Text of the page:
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Hematology - Immunology

Notch3 Is Dispensable for Thymocyte ß-Selection and Notch1-Induced T Cell Leukemogenesis
Published: Tuesday, September 13, 2011
Author: Sara Suliman et al.

by Sara Suliman, Joanne Tan, Keli Xu, Philaretos C. Kousis, Paul E. Kowalski, Greg Chang, Sean E. Egan, Cynthia Guidos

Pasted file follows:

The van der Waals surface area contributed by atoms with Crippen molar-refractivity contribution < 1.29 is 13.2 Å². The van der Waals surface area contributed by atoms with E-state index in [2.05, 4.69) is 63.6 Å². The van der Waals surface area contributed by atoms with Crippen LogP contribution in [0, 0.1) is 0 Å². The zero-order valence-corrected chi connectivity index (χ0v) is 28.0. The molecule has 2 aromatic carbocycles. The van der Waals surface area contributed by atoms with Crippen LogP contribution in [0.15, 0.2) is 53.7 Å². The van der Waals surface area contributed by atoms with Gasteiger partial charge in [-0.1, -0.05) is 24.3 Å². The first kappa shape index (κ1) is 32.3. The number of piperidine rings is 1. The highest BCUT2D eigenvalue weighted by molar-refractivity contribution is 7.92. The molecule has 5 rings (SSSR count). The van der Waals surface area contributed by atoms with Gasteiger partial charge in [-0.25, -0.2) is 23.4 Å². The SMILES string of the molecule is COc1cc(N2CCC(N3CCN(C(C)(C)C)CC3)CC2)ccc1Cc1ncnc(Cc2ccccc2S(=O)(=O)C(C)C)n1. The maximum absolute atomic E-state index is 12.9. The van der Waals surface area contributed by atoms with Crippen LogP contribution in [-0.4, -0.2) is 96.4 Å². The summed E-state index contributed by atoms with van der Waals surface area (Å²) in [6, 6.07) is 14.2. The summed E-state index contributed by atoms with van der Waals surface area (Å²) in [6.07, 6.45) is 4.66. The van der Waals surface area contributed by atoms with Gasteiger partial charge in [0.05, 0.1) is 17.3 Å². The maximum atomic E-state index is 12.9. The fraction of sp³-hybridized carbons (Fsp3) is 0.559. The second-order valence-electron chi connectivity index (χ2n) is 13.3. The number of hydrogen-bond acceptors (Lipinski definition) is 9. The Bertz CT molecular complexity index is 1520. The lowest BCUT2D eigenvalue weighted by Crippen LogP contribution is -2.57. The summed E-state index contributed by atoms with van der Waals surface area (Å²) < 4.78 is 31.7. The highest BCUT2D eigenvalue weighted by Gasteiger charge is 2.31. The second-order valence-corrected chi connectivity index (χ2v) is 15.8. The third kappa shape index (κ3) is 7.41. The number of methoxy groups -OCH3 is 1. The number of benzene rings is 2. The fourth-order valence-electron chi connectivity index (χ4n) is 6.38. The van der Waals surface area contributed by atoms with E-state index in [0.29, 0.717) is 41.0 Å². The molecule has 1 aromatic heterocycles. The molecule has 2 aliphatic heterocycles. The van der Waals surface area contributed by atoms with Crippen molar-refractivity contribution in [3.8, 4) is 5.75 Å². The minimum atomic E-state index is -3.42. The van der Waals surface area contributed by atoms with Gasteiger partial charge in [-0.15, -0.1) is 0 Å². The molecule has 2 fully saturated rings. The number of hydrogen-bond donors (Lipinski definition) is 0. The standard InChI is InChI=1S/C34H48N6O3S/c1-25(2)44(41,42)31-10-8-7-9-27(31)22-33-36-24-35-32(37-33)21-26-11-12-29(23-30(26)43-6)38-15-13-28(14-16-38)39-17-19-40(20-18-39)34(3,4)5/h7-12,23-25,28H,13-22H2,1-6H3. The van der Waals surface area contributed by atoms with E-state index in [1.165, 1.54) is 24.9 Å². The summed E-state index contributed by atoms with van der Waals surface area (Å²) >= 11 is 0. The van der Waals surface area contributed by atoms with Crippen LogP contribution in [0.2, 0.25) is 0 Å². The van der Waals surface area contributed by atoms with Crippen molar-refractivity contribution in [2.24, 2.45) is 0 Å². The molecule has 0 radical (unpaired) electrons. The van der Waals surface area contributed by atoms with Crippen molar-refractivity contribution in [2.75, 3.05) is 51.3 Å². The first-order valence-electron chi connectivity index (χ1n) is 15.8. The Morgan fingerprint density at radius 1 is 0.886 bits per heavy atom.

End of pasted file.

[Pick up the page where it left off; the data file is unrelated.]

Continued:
Notch1 (N1) signaling induced by intrathymic Delta-like (DL) ligands is required for T cell lineage commitment as well as self-renewal during “ß-selection” of TCRß+ CD4-CD8- double negative 3 (DN3) T cell progenitors. However, over-expression of the N1 intracellular domain (ICN1) renders N1 activation ligand-independent and drives leukemic transformation during ß-selection. DN3 progenitors also express Notch3 (N3) mRNA, and over-expression of ligand-independent mutant N3 (ICN3) influences ß-selection and drives T cell leukemogenesis. However, the importance of ligand-activated N3 in promoting ß-selection and ICN1-induced T cell leukemogenesis has not been examined. To address these questions we generated mice lacking functional N3. We confirmed that DN3 progenitors express N3 protein using a N3-specific antibody. Surprisingly however, N3-deficient DN3 thymocytes were not defective in generating DP thymocytes under steady state conditions or in more stringent competition assays. To determine if N3 co-operates with N1 to regulate ß-selection, we generated N1;N3 compound mutants. However, N3 deficiency did not exacerbate the competitive defect of N1+/- DN3 progenitors, demonstrating that N3 does not compensate for limiting N1 during T cell development. Finally, N3 deficiency did not attenuate T cell leukemogenesis induced by conditional expression of ICN1 in DN3 thymocytes. Importantly, we showed that in contrast to N1, N3 has a low binding affinity for DL4, the most abundant intrathymic DL ligand. Thus, despite the profound effects of ectopic ligand-independent N3 activation on T cell development and leukemogenesis, physiologically activated N3 is dispensable for both processes, likely because N3 interacts poorly with intrathymic DL4.